America's Love Affair with the Game Show ; Hype and Glitter Don't Equal Lasting Success in the Television Game. for the Longest-Running Shows, the Audience Is the Thing

By Gloria Goodale writer of The Christian Science Monitor | The Christian Science Monitor, July 19, 2004 | Go to article overview

America's Love Affair with the Game Show ; Hype and Glitter Don't Equal Lasting Success in the Television Game. for the Longest-Running Shows, the Audience Is the Thing


Gloria Goodale writer of The Christian Science Monitor, The Christian Science Monitor


The answer is: easy rules, everyday contestants, a charismatic host, and just enough twists to keep it fresh.

The question?

"What is the perfect formula for creating a long-running television game show?"

"Jeopardy!" fans have long been familiar with the venerable quiz show's counterintuitive - but catchy - answer-then-question format. Now that the erudite and unflappable Ken Jennings has captured the imagination of a whole new legion of viewers with his unprecedented million-dollar-plus winning streak, the war horse is creating a fresh pop-culture buzz.

In the fickle world of television where genres like westerns come and go and sitcoms are trumped by gross-out reality shows, game shows have managed to find perennial appeal. These shows have always been the cheapest game in town - a host, a set, and some prizes are the components shared by classic programs such as "Wheel of Fortune," "The Price Is Right," and, of course, "Jeopardy!"

"Other than the winners, you're not paying the talent," says Marc Berman, senior television writer at Mediaweek. "What's not to like from the producer's point of view?"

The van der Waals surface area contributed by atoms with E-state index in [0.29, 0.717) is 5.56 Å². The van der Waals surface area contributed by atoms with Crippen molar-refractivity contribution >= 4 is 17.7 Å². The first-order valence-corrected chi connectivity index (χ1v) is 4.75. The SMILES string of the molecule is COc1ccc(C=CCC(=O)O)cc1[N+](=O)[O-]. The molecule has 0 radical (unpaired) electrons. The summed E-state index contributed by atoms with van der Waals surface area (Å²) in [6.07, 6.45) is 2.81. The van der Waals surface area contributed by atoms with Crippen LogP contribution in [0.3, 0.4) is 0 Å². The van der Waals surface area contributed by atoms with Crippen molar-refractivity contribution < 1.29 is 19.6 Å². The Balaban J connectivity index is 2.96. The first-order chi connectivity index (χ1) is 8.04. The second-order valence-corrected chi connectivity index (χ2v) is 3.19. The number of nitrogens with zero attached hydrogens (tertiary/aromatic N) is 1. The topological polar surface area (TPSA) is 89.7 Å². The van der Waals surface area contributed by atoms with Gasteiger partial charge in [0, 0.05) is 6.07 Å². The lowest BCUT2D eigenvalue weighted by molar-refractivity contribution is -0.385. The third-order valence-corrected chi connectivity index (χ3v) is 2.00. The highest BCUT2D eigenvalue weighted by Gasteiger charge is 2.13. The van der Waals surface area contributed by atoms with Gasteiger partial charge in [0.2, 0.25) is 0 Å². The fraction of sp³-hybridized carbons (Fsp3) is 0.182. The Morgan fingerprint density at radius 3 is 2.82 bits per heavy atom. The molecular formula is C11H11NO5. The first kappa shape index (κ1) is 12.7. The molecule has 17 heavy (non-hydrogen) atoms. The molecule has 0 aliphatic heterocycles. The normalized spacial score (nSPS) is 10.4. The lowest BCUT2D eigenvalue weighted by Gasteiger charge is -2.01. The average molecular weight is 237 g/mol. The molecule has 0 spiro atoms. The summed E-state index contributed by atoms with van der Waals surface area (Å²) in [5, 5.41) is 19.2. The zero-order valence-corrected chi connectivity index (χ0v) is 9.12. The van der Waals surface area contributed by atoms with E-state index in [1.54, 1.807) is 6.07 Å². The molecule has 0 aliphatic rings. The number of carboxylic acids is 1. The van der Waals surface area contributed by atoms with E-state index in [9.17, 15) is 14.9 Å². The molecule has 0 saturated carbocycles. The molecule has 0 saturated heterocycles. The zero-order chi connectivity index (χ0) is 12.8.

People line up in droves to be on the shows for the same reason audiences stick with the tried and true formats. "Everybody likes things they can relate to, and these shows give just enough of that to feed the dream," Mr. Berman says. "That could be me, I could win that money. And the truth is, it could be you. That's why these shows are so enduring."

But the most vital ingredient of a long-living game show may well be the audience.

So, what is it that keeps those faithful millions, with each new generation learning from their elders how to play, tuning in to 500- plus shows over the decades?

"They're fun, they're not too hard, and we've always watched them with my family," says Damon Burnley, a 30-something personal bodyguard. His family moved to Los Angeles from Nicaragua when he was 4, and he says the shows helped them bond while they learned English. "My sisters and my mom and I all watched them together, all the time," he says.

Now a father, this University of Southern California graduate doesn't miss a day of his favorite shows. …

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